On Tuesday, columnist Jeff Rudin wrote a piece in which in which he referred to student movements challenging lack of transformation at universities as “conservative”. Do not be fooled.
On Tuesday, students at Rhodes University were again locked out of the main administration building. They were protesting for the university to accommodate students who can neither afford the vacation residence fees nor the costs of returning home. The university Registrar casually used the words ‘silly’ and ‘game’ as he, backed up by campus security, refused to let them in. After some twenty minutes the students were allowed entry.
At both the University of Cape Town and at Rhodes University, students are demanding that institutional transformation, promised since 1994, is taken seriously. Students have taken the transformation of their universities into their own hands. Where university administrators have dawdled, students are taking the lead. Where colonial structures, symbols, and legacies are preserved, students demand new symbols and new legacies.
Yet Mr. Jeff Rudin, in his article of Tuesday, calls these student movements “conservative”. Conservative, it seems, because of Mr. Rudin’s misunderstanding of the nature of oppression. Let Mr. Rudin be reminded that indicting oppression is the prerogative of the oppressed.
Many South African students are making that indictment. Students are talking about the racial exclusion they experience daily at their universities, the racial division which mediates their lives. Yet Mr. Rudin accuses them of fomenting racial conflict. Students are asking that universities do not proudly wear symbols of that exclusion and division. Mr. Rudin and others call it “distraction”.
Mr. Rudin’s article is clear that Cecil Rhodes was a racist. Rhodes was a man, writes Rudin, whose “offspring are to be found in… the Mineral Energy Complex (MEC). It continues to dominate the political-economy of South Africa. It continues to rely on migrant labour and low wages for its still enormous profits”. Mr. Rudin is also correct to decry the corporatisation of South African universities, something else he chalks up to the “living legacy of Rhodes”.
But these two ugly truths are linked. They are linked in the lives of students who have spoken up over the last two weeks. The Black Student Movement at Rhodes University has stepped forward for disadvantaged and marginalised students. These are students whose lives are on the one hand dictated by an economy of poverty and exclusion and on the other by a university proudly bearing the name of the man whose life’s work was to perfect that economy.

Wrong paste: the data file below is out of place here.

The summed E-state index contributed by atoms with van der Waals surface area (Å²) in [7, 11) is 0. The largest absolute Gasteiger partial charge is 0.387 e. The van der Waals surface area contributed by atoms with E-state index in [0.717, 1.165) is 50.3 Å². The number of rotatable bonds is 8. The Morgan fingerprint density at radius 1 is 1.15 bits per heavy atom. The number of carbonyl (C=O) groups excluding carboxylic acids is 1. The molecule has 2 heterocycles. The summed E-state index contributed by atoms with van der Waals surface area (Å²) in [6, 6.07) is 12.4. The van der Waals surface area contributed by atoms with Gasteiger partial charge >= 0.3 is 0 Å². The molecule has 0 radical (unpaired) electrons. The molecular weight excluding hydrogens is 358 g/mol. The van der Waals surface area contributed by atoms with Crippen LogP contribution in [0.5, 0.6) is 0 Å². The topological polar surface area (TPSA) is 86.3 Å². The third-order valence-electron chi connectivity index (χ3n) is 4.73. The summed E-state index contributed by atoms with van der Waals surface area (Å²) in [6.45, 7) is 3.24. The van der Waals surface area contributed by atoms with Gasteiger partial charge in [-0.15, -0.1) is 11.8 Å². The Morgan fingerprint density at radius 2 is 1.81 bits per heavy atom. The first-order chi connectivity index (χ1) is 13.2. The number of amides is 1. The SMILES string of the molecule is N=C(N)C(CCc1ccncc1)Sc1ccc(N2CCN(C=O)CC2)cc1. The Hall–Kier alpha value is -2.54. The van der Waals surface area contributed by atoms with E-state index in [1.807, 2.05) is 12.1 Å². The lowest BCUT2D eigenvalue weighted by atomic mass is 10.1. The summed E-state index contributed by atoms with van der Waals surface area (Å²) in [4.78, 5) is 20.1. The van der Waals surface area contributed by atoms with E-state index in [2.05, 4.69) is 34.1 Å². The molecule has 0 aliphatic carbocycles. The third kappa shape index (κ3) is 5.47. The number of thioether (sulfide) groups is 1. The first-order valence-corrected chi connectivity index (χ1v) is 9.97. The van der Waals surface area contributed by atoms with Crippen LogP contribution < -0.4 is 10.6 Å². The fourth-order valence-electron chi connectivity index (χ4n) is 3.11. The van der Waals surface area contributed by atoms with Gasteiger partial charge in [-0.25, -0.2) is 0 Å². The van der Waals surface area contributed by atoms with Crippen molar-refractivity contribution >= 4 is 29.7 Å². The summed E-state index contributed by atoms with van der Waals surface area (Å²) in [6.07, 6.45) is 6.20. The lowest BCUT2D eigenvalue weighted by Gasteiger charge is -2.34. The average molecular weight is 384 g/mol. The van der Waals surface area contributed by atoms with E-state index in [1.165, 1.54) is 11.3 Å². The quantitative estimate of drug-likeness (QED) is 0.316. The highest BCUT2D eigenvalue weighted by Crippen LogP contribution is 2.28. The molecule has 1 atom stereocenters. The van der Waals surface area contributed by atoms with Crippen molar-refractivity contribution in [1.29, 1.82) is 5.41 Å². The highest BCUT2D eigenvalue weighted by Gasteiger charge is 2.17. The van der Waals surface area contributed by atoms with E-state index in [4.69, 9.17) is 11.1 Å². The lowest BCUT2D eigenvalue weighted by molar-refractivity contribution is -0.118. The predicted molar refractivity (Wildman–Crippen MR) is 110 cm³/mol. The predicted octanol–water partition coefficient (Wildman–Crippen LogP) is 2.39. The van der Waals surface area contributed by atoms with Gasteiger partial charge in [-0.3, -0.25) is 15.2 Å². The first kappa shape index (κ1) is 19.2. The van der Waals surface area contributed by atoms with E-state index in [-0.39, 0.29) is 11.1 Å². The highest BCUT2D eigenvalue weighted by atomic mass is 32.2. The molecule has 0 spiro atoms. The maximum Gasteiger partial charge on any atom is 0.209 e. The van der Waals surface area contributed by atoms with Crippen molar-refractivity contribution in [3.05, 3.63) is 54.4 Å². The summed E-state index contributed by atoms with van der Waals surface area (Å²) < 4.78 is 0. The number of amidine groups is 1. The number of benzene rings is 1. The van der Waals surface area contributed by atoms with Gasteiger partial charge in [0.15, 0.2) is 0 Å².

There is no distraction here except in Mr. Rudin’s clean phrasing, moderate voice, and accurate portrayal of some of the major problems facing South Africa. Students are taking on those problems, and Mr. Rudin calls it racism and distraction. There is no distraction here except in Mr. Rudin’s long quote from Frantz Fanon’s The Wretched of the Earth. Mr. Rudin chooses Fanon, we must surmise, because the students themselves have invoked Fanon. Or maybe it is because European liberals are suddenly out of favour, and Fanon’s name has become a handy code word to denote radical politics. Do not be fooled.
Mr. Rudin quotes Fanon at length on the “pitfalls of national consciousness”. But the students’ struggle, their consciousness, is not national at all. The students at UCT and at Rhodes are fighting colonialism: the continuing colonialism of the corporations and racist structures that Rudin so clearly describes. The students face a world “divided in two”, to use Fanon’s characterisation of the colonial world. At their universities, they experience a divided world in which they are not welcome. They have told us so.
Mr. Rudin has not learned anything from Fanon, although he quotes him. He warns us, from Fanon, against “the incapacity of the national middle class to rationalise popular action, that is to say their incapacity to see into the reasons for that action”.
Rudin speaks of the students and their “privileged needs”. At Rhodes University it is precisely the non-privileged students who first spoke up. He adds these student movements to the list of “never ending ‘service delivery’ protests”. He speaks of violence. He speaks of the “seething mass” that is the greater population of South Africa.
Mr. Rudin has succumbed. He cannot rationalise popular action. He cannot see the reasons for that action. Rhodes University Registrar Mr. Stephen Fourie took the same attitude on Tuesday when he asked protesting students, locked out of their own university, “Do you know what you are doing?”
They do know. We do not need to quote Fanon to remind ourselves that it is the people who decide the struggle. They make it and they carry it forward. DM
Jeff Rudin responds:
“Yes, people do indeed decide the struggle. However, the expectation is that the activists will at all times remain open to comments by other people, foes as well as friends.
“What began as a far from clear protest against ‘white arrogance’ and then quickly became a protest against a relic of colonialism has now rapidly begun to address some of the broader issues outlined in my contribution. The statement by the United Front and more particular that by the UCT Workers’ Solidarity Committee (both attached) connect much more directly with the thrust of Fanon’s critique and of his call for the post-colonial leadership to move beyond their narrow ‘race’ interests to those of the broader society still left ‘wretched’ despite the formal independence bestowed on their nations.”
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